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Fisher v. University of Texas: A Guide to Effective Public Discourse

JURIST Guest Columnist Lena Martinez-Watts, St. John's University School of Law Class of 2013, is the author of the second article of a 15-part series from the staffers of the Journal of Civil Rights and Economic Development. She offers insight into the delicate background and issues in Fisher v. University of Texas...

The US Supreme Court has agreed to hear Fisher v. University of Texas, a case about the use of race as a factor in college admissions. Although the court will examine a unique admissions system, wherein the bulk of students are admitted under a race-blind admissions program called the Top 10 Percent Plan, most commentators are framing the issues broadly and speculating that the Court could use this case to mark the end of affirmative action in college admissions.

This case means that race and the educational achievement gap are going to be all over the news and the subject of public discourse dressed up as a violent turf war. As a result, many aspects of this case and affirmative action in general may be misconstrued. It is worthwhile to clarify certain points regarding Fisher in order to have effective public discourse.

The Beginning of Affirmative Action

The term "affirmative action" emerged in 1961 as part of President John F. Kennedy's Executive Order 10925, which addressed discrimination and segregation in the workplace. Three years later, the Civil Rights Act of 1964 addressed discrimination and segregation in the context of education, effectuating Brown v. Board of Education by withholding funds from public schools and federally assisted programs that failed to devise effective desegregation plans. Although the Act did not employ the specific term affirmative action, it developed the concept of affirmative action policy by acknowledging that proactive steps were necessary to comport with new laws. As President Lyndon B. Johnson elaborated in 1965:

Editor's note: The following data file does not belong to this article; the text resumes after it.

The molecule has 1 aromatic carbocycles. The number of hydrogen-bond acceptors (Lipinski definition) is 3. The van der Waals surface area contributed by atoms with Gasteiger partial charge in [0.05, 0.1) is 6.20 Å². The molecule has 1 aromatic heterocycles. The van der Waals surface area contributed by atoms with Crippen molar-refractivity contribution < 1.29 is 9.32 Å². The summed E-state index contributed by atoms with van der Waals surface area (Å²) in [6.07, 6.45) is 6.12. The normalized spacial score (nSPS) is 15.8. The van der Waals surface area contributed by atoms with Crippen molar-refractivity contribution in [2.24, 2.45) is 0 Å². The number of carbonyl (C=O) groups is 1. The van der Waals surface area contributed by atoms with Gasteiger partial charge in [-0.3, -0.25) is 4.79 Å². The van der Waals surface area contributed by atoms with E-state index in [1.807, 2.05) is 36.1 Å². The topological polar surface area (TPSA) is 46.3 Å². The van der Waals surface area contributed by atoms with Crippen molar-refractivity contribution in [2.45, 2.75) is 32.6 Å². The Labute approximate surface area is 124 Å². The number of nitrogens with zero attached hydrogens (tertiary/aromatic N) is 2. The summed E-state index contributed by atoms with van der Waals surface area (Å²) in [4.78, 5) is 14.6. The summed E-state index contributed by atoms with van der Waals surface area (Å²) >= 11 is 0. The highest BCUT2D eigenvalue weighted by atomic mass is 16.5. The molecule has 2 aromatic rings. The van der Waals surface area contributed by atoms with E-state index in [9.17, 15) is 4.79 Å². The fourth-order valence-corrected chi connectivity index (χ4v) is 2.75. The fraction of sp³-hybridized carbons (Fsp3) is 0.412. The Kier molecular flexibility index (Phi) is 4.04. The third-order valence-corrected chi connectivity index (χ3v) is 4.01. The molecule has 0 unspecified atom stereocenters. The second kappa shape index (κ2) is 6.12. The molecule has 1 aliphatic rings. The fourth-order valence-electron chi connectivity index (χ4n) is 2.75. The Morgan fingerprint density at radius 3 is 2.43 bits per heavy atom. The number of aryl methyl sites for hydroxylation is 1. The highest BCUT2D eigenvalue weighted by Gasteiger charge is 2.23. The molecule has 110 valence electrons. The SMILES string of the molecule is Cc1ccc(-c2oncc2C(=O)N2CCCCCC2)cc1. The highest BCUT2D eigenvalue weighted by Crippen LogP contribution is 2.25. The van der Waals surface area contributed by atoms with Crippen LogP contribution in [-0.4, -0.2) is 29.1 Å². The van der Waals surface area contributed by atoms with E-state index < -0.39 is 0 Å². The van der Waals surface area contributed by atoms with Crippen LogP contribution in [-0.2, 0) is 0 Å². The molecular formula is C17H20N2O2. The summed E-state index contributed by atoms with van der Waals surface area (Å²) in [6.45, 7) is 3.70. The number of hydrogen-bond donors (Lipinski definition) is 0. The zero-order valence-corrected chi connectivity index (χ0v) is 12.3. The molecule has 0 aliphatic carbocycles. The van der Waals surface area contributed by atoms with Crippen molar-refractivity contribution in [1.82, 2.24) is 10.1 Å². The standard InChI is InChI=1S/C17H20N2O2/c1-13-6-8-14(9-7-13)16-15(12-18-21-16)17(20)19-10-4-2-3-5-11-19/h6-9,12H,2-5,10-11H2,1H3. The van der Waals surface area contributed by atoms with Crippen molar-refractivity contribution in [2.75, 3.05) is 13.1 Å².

You do not wipe away the scars of centuries by saying: Now you are free to go where you want, and do as you desire, and choose the leaders you please. You do not take a person who, for years, has been hobbled by chains and liberate him, bring him up to the starting line of a race and then say, "you are free to compete with all the others," and still justly believe that you have been completely fair ... This is the next and the more profound stage of the battle for civil rights.
In 1968, the Court reinforced this notion that passive desegregation plans were inadequate, holding that "freedom-of-choice" did not satisfy the requirements set forth for desegregation and that "school boards ... operating state-compelled dual systems were nevertheless clearly charged with the affirmative duty to take whatever steps might be necessary to convert to a unitary system in which racial discrimination would be eliminated root and branch."

Holistic File Review

Although the Top 10 Percent Plan fills the bulk of seats at the University of Texas, this is not the portion of the admissions system that is being challenged. What is being challenged is the use of the "holistic file review" system to fill the remainder of seats. This system is used all over the country and is modeled after the Harvard Plan, which the Court has applauded as a fair use of race in college admissions.

A holistic file review system means that admissions officers are looking at more than SAT scores and GPAs to determine who should be awarded admission. Here, officers read admissions essays and recommendation letters first to assess an applicant's writing skills and then to understand the context in which his or her scores were earned.

These factors that officers examine to understand context include: extracurricular involvement, awards and honors, community service, leadership and personal circumstances. The personal circumstances category is subdivided into a second set of factors: family socio-economic status, school socio-economic status, family commitments and race. Taking this list of factors into account, admissions officers provide a comparative analysis of applications to choose the stronger, more qualified applicant. The procedure shows that race is only one factor in a subset of other factors that admissions officers consider. Knowing exactly how race is being used will hopefully inform misunderstandings about what affirmative action means in practice.